The decision to place security and defence policy on the agenda of the December European Council and the intensive pre-summit preparations have given renewed impetus to this policy area and raised the level of expectations ahead of the meeting.
While there is now widespread agreement among the member states on the main challenges facing the EU in the area of security and defence, conflicting political and economic interests still exist and continue to hamper the Union’s efforts.
The December summit is unlikely to engage in a major strategic debate, but it will discuss steps to improve the implementation of the Union’s security and defence policy, to enhance cooperation in the area of capabilities, and to support the European defence industry.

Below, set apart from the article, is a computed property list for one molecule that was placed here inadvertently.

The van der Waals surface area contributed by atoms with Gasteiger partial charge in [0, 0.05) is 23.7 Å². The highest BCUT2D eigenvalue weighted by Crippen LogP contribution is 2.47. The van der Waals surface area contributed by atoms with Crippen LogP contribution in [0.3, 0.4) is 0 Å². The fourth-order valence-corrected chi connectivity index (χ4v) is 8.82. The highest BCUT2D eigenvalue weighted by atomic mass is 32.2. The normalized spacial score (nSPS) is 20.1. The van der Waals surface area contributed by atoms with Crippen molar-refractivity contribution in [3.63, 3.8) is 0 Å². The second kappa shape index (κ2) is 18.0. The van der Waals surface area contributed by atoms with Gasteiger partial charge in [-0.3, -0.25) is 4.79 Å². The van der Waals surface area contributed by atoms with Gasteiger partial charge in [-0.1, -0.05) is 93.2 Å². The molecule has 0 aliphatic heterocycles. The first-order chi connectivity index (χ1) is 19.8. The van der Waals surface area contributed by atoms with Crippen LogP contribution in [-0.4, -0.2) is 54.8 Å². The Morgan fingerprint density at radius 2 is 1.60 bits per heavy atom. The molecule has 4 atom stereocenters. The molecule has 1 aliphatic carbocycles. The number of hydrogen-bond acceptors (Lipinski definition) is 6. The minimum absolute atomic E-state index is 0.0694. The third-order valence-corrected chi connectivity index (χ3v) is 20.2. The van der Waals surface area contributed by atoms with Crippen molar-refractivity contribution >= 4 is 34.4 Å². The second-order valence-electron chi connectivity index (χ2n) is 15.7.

A major novelty is the European Commission’s stronger involvement, which remains controversial, however.
The most crucial task for the EU heads of state and government is to translate the momentum created by the pre-summit process into a lasting commitment on the part of all actors involved, by putting forward binding timelines, specific targets and concrete follow-up projects.